Friday, March 28, 2014

Processing Ideas

If you tell anyone that you write fiction, you've probably heard someone ask where you get your ideas. If you're like me, you don't really have an answer to that question.

Some of my ideas come from other stories--a character type in someone else's book or comic or movie that wasn't explored, for example. Or a plot device that could fit with some characters I've already created.

Some of my ideas come from eavesdropping and people watching (I'm terrible at this). I tend to be a very character-first author, in that I create characters and then attempt to give them a plot, so watching real people and listening to how they talk has huge brainstorm potential.

Some of my ideas come from issues that I feel need to be addressed in society. Feminism, racism, homophobia, political disputes, war and poverty--these are things that can be explored in different ways via fiction, and some of them are rich idea-grounds.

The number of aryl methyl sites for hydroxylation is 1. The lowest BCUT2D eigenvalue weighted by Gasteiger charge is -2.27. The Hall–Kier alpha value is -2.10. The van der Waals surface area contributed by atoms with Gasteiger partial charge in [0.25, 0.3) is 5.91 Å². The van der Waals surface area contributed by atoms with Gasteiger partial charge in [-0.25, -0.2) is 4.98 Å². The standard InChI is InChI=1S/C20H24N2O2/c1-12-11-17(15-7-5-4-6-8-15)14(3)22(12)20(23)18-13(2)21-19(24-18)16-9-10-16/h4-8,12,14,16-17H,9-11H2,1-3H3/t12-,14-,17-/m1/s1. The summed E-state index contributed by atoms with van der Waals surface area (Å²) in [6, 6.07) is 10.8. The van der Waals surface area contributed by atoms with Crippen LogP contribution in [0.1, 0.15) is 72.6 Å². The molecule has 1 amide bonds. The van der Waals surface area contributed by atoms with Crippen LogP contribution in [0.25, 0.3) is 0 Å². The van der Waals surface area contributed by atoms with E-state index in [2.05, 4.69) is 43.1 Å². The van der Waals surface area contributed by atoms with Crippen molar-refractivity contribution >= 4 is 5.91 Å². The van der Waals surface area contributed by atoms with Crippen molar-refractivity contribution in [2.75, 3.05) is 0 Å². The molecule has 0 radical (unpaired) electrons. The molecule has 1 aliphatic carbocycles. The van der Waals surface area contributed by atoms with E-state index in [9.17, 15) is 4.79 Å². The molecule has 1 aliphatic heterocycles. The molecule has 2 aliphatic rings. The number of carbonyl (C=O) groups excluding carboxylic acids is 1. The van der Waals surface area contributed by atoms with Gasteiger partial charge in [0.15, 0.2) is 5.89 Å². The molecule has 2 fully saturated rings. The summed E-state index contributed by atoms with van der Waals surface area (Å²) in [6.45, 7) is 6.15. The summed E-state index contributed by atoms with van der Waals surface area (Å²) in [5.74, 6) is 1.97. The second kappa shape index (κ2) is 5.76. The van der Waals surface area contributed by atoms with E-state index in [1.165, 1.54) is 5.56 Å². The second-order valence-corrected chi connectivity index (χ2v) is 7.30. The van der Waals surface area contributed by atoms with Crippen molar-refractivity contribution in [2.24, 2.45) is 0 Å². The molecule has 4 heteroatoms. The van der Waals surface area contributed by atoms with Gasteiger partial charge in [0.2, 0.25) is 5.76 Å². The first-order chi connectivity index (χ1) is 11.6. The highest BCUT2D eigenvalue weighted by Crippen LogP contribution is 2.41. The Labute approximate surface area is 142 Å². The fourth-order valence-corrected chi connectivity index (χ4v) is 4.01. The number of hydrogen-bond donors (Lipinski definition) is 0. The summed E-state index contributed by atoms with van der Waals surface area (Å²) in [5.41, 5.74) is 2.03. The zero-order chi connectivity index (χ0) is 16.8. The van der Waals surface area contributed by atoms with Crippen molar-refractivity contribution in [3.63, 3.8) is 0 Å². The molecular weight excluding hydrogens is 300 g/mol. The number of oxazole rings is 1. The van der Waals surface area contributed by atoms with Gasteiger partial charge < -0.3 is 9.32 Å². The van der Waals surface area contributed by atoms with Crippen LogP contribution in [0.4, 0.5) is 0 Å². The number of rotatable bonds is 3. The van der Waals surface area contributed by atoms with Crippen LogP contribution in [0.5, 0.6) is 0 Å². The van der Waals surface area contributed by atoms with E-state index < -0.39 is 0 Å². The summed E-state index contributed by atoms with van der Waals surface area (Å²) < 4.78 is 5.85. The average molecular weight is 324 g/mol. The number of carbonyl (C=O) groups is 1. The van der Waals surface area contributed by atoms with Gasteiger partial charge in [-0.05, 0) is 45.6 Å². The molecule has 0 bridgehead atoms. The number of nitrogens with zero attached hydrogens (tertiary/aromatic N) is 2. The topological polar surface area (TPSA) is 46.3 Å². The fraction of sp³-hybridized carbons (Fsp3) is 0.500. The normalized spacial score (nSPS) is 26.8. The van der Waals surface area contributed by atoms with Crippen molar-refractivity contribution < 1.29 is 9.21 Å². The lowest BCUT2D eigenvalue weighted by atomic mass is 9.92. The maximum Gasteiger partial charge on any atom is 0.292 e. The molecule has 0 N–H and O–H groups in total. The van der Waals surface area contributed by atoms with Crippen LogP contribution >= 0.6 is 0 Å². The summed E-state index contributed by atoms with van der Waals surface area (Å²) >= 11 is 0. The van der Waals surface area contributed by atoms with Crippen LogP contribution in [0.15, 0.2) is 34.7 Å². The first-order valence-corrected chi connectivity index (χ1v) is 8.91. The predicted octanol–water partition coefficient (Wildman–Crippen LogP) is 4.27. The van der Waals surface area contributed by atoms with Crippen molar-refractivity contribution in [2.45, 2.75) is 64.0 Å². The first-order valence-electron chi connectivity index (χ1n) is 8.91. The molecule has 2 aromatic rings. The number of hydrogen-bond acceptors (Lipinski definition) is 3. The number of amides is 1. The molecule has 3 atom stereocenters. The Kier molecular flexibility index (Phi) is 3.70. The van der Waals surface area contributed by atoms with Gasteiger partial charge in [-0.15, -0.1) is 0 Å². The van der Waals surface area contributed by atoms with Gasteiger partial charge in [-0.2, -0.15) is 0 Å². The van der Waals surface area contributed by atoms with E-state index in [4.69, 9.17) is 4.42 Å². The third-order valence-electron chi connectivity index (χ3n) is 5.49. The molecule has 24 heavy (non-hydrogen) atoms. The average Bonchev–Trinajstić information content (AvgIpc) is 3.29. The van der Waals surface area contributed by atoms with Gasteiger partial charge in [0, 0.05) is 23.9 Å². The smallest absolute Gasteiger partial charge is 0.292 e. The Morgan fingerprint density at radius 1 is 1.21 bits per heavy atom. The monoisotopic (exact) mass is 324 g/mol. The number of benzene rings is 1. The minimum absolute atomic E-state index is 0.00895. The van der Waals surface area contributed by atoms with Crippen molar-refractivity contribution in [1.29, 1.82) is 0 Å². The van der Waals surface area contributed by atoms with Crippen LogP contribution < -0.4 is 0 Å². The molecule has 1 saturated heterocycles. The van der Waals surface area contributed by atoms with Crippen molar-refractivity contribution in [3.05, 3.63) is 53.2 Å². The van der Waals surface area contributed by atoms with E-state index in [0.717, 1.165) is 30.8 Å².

Some of my ideas come from dreams (or daydreams). The unconscious mind is practically crawling with awesome images and symbols that we can draw upon for fiction. Assuming we can remember them when we wake up, of course.

So, when people ask me where I get my ideas, I just have to shrug and mutter something about, "well, you know…."

I think idea-gathering, like writing in general, has different processes for different people. Some people soak ideas in like a sponge and immediately start planning books upon books. Some people let little story-sparks sit for a long time without writing them down (and some people, like me, subsequently forget some of them). Some people write down those ideas and work on other projects in the meantime.

Honestly, it's fascinating to see what works for other people, whether you're a plotter or a panther, a write-ideas-down-er or a forget-everything-er. Maybe it's just part of my people-watching nature, but I love figuring out how other people work.

So, humor me, will you? How do you gather ideas and turn them into finished projects, whether you write or draw or do something else entirely?




This post written by the ever-distractable cyborg halfling, Emily. When she's not creepily people watching, she's probably avoiding blogging at emilykaysinger.com or attempting to actually find a writing process that works for her. Stalk her on Twitter as @emilyksinger or send her an email through beyondthetrope.com.

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